A drive to my hometown, Sialkot, in the 1990s presented an interesting spectacle of graffiti on the city walls exhorting the youth to enlist for the ongoing jihad in Kashmir. With time, these inscriptions faded away. The city started presenting different visuals. Banners could be seen along the thoroughfares with an appeal, “Sialkot-Jammu road link bahaal karo”. This turnaround was taking place in a city, which had been battered the most during the three wars with India. It was in no way, a mean development. People wished to be part of the peace process and connectivity. This phenomenon signified slow, yet incremental gains for the peace lobby. That trend, however, is still in a frail state. Any untoward incident upsets the apple cart. It not only wrings the peace constituency but also, on both sides of the divide, gives instant spurt to hawks by many notches.
Recent conflagrations along the Line of Control (LoC), with casualties on both sides, are a pointer to the follow-up events. While Pakistan’s reaction was measured, the tone and tenor of the Indian reaction rattled the ongoing processes. The new visa regime was put on hold, the bus service was suspended and Pakistani visitors were shown the door. Indian fragility in the wake of the Mumbai attacks is understandable. But this time, it was a bloody stand-off between regular troops. It was not fair to see the incident through the Mumbai spectrum with orchestrated media hype. This time, Pakistan had been as much an aggrieved party. While the alleged decapitation of an Indian soldier’s body is a most reprehensible act, what is stopping India from accepting Pakistan’s proposal for a thorough probe?
Such a flare-up in a nuclearised region alludes to the fact that we are building peace on brittle foundation. This vindicates Pakistan’s stance that there can be no meaningful progress on normalisation unless we address the core issue. Pakistan and India had adhered to the ceasefire and status quo along the LoC for the past decade. This declared intent, however, presages rigorous operating procedures for maintaining the status quo as there could be no unilateral build-up by either side. Any movement in the sensitive belt requires prior exchange of information. Before starting the blame game, the Indians have to do some soul-searching as to what impelled them to make unilateral moves, which resulted in the bloody clashes. Status quo, once disturbed, has the potential of making the situation volatile.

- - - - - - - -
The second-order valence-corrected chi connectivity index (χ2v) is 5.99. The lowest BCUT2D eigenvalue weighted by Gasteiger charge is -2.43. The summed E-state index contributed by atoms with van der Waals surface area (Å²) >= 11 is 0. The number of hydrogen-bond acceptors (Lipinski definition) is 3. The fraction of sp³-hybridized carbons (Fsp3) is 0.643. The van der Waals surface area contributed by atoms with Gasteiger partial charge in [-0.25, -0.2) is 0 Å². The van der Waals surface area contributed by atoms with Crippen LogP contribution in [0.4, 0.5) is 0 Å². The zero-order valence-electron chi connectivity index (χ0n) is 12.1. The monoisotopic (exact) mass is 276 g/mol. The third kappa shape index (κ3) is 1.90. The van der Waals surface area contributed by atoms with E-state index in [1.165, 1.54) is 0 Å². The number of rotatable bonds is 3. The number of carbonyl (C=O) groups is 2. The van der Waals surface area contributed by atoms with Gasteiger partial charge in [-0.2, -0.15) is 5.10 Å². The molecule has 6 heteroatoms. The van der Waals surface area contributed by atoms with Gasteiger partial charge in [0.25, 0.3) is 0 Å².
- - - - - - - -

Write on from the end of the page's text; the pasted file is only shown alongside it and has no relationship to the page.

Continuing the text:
We have recently witnessed an alarming Sino-Japanese stand-off in the East China Sea on account of tinkering with the 40-years-old status quo over the islets of Senkaku-Diaoyu. Both countries claim sovereignty over these islets. In the 1970s, the elder generation of the leadership of the two countries agreed to maintain the status quo over the disputed islets, which were transferred from the US to Japan, along with Okinawa. Last September, Japanese Prime Minister Shinzo Abes’ nationalist government tinkered with the status quo by nationalising these barren islets. This invited a strong Chinese reaction followed by a protest wave throughout the country, which has also hit its economic interests and led to the suspension of key operations of Japanese companies in China. Aerial scrambling over the East China Sea is a common sight now.
India and Pakistan have ventured to alter the status quo in this sensitive region on two occasions since 1972 — once in Siachen when the Indian forces scaled the heights, and the second time, to the stunning disbelief of the Indians, with the presence of Pakistani forces in Kargil. The latter incursion was reversed but the former still persists. Both countries, however, have not been able to get over the far-reaching consequences of these misadventures.
In the years to come, however, progress and development rests on greater connectivity and mutual sensitivity to persisting issues. We are in the neighbourhood of Asean, which despite interstate issues, is turning into an economic union in two years time. Are we prepared to ride on its tailwind? With episodic flare-ups, spikes in the ongoing processes, venom-spitting by hate campaigners and heated hype by the embedded media, it may look to be an elusive goal.
Published in The Express Tribune, February 12th, 2013.